165

In order to research what caused the installation of a given package, I'd like to get a list of packages which depend on that package. I couldn't find anything obvious in man dpkg.

  • Related: askubuntu.com/questions/13296/… – Seth Feb 26 '15 at 3:58
  • 5
    The older question's answers all revolve around aptitude, something that hasn't been installed by default for years. In 2017, everyone on Ubuntu still has apt-cache. Anyone who follows the linked question is going to get lost in a discussion about a program few will have. – Lambart Aug 18 '17 at 17:48
210

apt-cache rdepends packagename should do what you want

  • 1
    Excellent! apt-cache rdepends tofrodos confirmed the suspicion that it was installed by another package (the obsoleted dos2unix). – l0b0 Apr 30 '12 at 13:12
  • Good deal. I do wish there was a recursive option. Sadly there is not as far as I am aware. – RobotHumans Apr 30 '12 at 13:27
  • 1
    As for today (apt version 0.9.9.1), there is --recurse option that works with rdepends. – jarno Dec 22 '13 at 14:00
  • 32
    If you add --installed, the output is even useful for packages which can be used by many others: apt-cache rdepends --installed packagename – quazgar May 27 '14 at 22:08
  • 4
    For the output, why do some of the packages have a vertical bar (pipe symbol) before them? – Vahid Pazirandeh Nov 16 '17 at 5:35
54

aptitude has a fairly nice way of handling this:

$ aptitude why bash
i   foomatic-filters PreDepends bash (>= 2.05)

By default, it only lists the "most installed, strongest, tightest, shortest" reason, but you can use aptitude -v why to make it output everything it finds.

  • 4
    Seems like it considers only the installed packages, not everything available. And that was what I needed. – Tuukka Mustonen Jul 25 '13 at 10:06
  • 3
    For that you want reverse-depends in ubuntu-dev-tools – tumbleweed Jul 25 '13 at 11:38
  • How about debian? – Tuukka Mustonen Jul 25 '13 at 12:08
  • 1
    ubuntu-dev-tools is in Debian – tumbleweed Jul 26 '13 at 11:18
  • This is great. I learned that openssh-server recommended (and therefore installed) xauth on a headless server, dragging in hundreds of x11 dependencies and dozens of useless updates a month. That's the problem with automated package management! – BaseZen Mar 2 '18 at 3:17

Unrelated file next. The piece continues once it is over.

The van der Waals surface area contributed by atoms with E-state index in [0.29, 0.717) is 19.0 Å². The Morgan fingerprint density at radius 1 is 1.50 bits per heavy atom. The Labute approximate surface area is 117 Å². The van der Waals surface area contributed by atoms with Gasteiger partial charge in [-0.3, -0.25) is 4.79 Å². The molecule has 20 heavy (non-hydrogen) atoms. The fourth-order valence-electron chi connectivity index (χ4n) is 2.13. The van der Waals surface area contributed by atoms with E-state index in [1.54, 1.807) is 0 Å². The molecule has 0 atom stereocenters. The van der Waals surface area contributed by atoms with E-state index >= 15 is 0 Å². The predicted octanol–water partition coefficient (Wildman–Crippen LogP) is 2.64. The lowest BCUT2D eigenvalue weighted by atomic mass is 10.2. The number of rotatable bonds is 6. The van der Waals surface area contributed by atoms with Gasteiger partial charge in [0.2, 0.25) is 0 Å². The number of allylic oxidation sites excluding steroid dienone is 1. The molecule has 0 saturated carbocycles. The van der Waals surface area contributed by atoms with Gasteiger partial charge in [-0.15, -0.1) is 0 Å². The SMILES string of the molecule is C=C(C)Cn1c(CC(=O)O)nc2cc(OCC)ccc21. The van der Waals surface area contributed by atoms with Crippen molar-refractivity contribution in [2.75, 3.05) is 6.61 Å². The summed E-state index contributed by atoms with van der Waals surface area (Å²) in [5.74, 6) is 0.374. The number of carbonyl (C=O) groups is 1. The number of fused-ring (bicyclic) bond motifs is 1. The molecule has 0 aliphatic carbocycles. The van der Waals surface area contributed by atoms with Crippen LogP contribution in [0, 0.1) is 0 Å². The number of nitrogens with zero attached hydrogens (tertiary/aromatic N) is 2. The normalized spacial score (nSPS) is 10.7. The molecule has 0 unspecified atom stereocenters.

16
apt-cache showpkg <pkgname> 

Example:

apt-cache showpkg lightdm
14

There is more than one way, with each method showing a different output.

For a detailed view of the full reverse dependency tree;

aptitude install apt-rdepends
apt-rdepends -r bash

Alternatively;

apt-cache showpkg bash

Or a concise list:

apt-cache rdepends bash
  • What exactly does rdepends show in that tree? apt-rdepends php7.0-fpm shows sed. sed doesn't depend on PHP, let alone PHP FPM. – Dan Dascalescu Jan 9 '18 at 23:21
  • It is reverse depends, it means that PHP depends on sed. – Erik Berkun-Drevnig Apr 25 '18 at 3:30
  • Hi guys, actually "apt-rdepends" stands for "recursive dependency". If you want reverse recursive dependency, you have to type : apt-rdepends -r yourPackageNameHere – SebMa Apr 27 '18 at 12:56
  • The apt-cache man page says "rdepends shows a listing of each reverse dependency a package has". Whereas apt-rdepends requires the -r option to do reverse dependencies, as @SebMa says. – Anil G Feb 5 at 3:16
4

In addition to other good answers, doing:

sudo apt -s remove <pkgname>

( -s Does a "simulated" removal. )

The removal command will normally list any dependencies/programs/libraries that will be affected or that can removed (orphaned) along with specified pkg. (If they exist.)

  • apt remove -s php7.0-fpm shows The following additional packages will be installed: apache2 apache2-bin apache2-data libapache2-mod-php7.0 libaprutil1-dbd-sqlite3 libaprutil1-ldap liblua5.1-0. Why would apache get installed if I remove PHP FPM? – Dan Dascalescu Jan 9 '18 at 23:22
  • @DanDascalescu Hmm. Might be a bad install/remove script for apt pkg or might be you have some other dependencies that install apache2 as dep (meaning a webserver is needed - and I believe apache2 is default web server). Could be a few things. Just not sure. Has the smell of a good post on AskUbuntu if you haven't found an answer. – bshea Jul 10 '18 at 16:26
3

The simplest option is still:

apt rdepends package-name

which does not require you to install any package.

  • 1
    What is this adding to the accepted answer? – l0b0 Nov 26 '18 at 23:58
  • 2
    The accepted answer has nothing to do with this one. The output is completely different and way more useful for human consumption than apt-cache's. The answer mentions that apt-cache is not installed by default everywhere - that alone should be a rather good hint why this answer has its purpose. finally, this is actually the answer I was looking for, so any downvote is rather silly. – stefanct Nov 28 '18 at 13:21
  • One very significant reason why this is better than the accepted version is that it includes the version of the dependencies, unlike apt-caches output. It's exactly what I needed right now (debugging a glibc 2.28 incompatibility, so upvoting) – Per Lundberg Jan 2 at 9:10

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